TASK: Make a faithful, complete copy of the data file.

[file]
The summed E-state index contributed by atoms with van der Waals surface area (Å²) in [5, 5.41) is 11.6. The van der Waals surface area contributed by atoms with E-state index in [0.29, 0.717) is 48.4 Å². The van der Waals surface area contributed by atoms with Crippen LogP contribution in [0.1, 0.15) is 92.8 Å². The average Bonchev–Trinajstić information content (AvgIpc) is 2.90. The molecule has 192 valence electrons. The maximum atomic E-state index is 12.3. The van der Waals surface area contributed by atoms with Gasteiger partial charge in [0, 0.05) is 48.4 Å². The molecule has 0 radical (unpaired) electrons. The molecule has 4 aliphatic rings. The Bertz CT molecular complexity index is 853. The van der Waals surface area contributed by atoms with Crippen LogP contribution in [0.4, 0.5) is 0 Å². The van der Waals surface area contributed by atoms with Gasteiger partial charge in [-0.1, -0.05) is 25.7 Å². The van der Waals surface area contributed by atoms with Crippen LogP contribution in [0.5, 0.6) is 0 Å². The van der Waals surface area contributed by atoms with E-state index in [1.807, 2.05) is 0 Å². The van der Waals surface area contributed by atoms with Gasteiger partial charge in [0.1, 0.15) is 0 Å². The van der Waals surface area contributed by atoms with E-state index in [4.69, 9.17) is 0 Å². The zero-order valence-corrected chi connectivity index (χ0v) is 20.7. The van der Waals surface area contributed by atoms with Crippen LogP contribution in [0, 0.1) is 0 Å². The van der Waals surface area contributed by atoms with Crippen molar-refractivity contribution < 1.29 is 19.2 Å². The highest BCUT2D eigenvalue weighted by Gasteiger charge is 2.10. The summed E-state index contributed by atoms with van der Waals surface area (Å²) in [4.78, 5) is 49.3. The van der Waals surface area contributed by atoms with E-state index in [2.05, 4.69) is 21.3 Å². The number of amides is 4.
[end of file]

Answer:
The summed E-state index contributed by atoms with van der Waals surface area (Å²) in [5, 5.41) is 11.6. The van der Waals surface area contributed by atoms with E-state index in [0.29, 0.717) is 48.4 Å². The van der Waals surface area contributed by atoms with Crippen LogP contribution in [0.1, 0.15) is 92.8 Å². The average Bonchev–Trinajstić information content (AvgIpc) is 2.90. The molecule has 192 valence electrons. The maximum atomic E-state index is 12.3. The van der Waals surface area contributed by atoms with Gasteiger partial charge in [0, 0.05) is 48.4 Å². The molecule has 0 radical (unpaired) electrons. The molecule has 4 aliphatic rings. The Bertz CT molecular complexity index is 853. The van der Waals surface area contributed by atoms with Crippen LogP contribution in [0.4, 0.5) is 0 Å². The van der Waals surface area contributed by atoms with Gasteiger partial charge in [-0.1, -0.05) is 25.7 Å². The van der Waals surface area contributed by atoms with Crippen LogP contribution in [0.5, 0.6) is 0 Å². The van der Waals surface area contributed by atoms with E-state index in [1.807, 2.05) is 0 Å². The van der Waals surface area contributed by atoms with Gasteiger partial charge in [0.1, 0.15) is 0 Å². The van der Waals surface area contributed by atoms with E-state index in [4.69, 9.17) is 0 Å². The zero-order valence-corrected chi connectivity index (χ0v) is 20.7. The van der Waals surface area contributed by atoms with Crippen LogP contribution in [0, 0.1) is 0 Å². The van der Waals surface area contributed by atoms with Crippen molar-refractivity contribution < 1.29 is 19.2 Å². The highest BCUT2D eigenvalue weighted by Gasteiger charge is 2.10. The summed E-state index contributed by atoms with van der Waals surface area (Å²) in [4.78, 5) is 49.3. The van der Waals surface area contributed by atoms with E-state index in [2.05, 4.69) is 21.3 Å². The number of amides is 4.